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Anthony Sanders on Baby Ninth Amendments

Season 1, Ep. 520

In this episode, Anthony Sanders, Director of the Institute for Justice’s Center for Judicial Engagement, discusses his articles "Baby Ninth Amendments and Unenumerated Individual Rights in State Constitutions Before the Civil War," which was published in the Mercer Law Review, and "Baby Ninth Amendments Since 1860: The Unenumerated Rights Americans Repeatedly Want (and Judges Often Don’t)," which is published in the Rutgers Law Review. Sanders begins by explaining the 9th and 10th Amendments to the United States Constitution and how they have been interpreted. He observes that many state constitutions also include provisions modeled on the 9th and 10th Amendments, which he calls "baby" 9th and 10th amendments. He argues that those state constitutional provisions were clearly intended to protect unenumerated rights, and that judges should interpret them accordingly. And he reflects on how they can inform our understanding of the United States Constitution. Sanders is on Twitter at @IJSanders.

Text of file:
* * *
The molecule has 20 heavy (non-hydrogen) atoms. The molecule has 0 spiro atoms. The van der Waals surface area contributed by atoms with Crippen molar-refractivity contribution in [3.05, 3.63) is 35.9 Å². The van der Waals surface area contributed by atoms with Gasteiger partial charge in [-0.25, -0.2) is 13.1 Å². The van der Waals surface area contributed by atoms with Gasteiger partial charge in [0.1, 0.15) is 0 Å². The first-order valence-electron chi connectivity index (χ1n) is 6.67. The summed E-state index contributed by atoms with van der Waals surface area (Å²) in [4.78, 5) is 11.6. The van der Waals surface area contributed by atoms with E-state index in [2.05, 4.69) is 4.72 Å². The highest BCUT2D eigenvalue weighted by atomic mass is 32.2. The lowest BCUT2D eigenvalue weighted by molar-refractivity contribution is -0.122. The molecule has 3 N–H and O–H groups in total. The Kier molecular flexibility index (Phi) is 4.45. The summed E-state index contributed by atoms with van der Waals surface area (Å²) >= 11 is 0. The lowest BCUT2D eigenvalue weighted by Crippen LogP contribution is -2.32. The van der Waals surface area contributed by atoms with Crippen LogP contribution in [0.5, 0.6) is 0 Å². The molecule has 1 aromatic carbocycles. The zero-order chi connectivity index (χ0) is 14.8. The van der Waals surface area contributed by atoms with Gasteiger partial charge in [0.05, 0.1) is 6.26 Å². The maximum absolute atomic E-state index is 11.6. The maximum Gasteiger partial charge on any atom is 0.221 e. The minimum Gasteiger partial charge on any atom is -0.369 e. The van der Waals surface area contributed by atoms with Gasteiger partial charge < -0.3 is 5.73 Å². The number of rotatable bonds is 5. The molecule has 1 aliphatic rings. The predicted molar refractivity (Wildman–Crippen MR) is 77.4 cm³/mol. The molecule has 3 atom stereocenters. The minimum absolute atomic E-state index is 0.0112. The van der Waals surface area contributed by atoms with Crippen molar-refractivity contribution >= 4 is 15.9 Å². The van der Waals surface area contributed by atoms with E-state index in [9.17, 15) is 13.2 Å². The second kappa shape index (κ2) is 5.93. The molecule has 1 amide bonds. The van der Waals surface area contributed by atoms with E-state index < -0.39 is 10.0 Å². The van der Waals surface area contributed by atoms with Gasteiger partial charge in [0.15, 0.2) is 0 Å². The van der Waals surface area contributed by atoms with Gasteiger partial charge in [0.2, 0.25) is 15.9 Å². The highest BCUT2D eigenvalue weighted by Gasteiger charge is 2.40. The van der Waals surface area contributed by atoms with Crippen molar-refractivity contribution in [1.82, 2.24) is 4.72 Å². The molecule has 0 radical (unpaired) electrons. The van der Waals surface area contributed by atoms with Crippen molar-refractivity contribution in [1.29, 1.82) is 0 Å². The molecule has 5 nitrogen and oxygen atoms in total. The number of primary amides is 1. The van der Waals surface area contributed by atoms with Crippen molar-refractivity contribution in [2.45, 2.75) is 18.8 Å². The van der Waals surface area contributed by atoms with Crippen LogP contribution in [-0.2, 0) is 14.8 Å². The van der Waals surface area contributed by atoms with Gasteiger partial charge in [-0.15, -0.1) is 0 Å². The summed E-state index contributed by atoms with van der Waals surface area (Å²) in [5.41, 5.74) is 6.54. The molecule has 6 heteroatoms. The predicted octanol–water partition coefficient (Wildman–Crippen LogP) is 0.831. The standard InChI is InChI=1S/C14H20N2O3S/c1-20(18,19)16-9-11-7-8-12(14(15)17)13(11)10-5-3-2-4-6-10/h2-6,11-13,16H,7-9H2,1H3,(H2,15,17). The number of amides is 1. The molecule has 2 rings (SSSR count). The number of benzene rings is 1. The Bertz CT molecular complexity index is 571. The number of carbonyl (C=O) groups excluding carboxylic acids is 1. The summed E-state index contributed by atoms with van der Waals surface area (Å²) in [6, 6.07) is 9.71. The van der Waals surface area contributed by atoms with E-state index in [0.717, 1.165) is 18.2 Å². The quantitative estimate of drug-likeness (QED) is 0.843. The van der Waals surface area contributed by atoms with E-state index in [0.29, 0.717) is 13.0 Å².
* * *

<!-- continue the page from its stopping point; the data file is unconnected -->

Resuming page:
This episode was hosted by Brian L. Frye, Spears-Gilbert Associate Professor of Law at the University of Kentucky College of Law. Frye is on Twitter at @brianlfrye.

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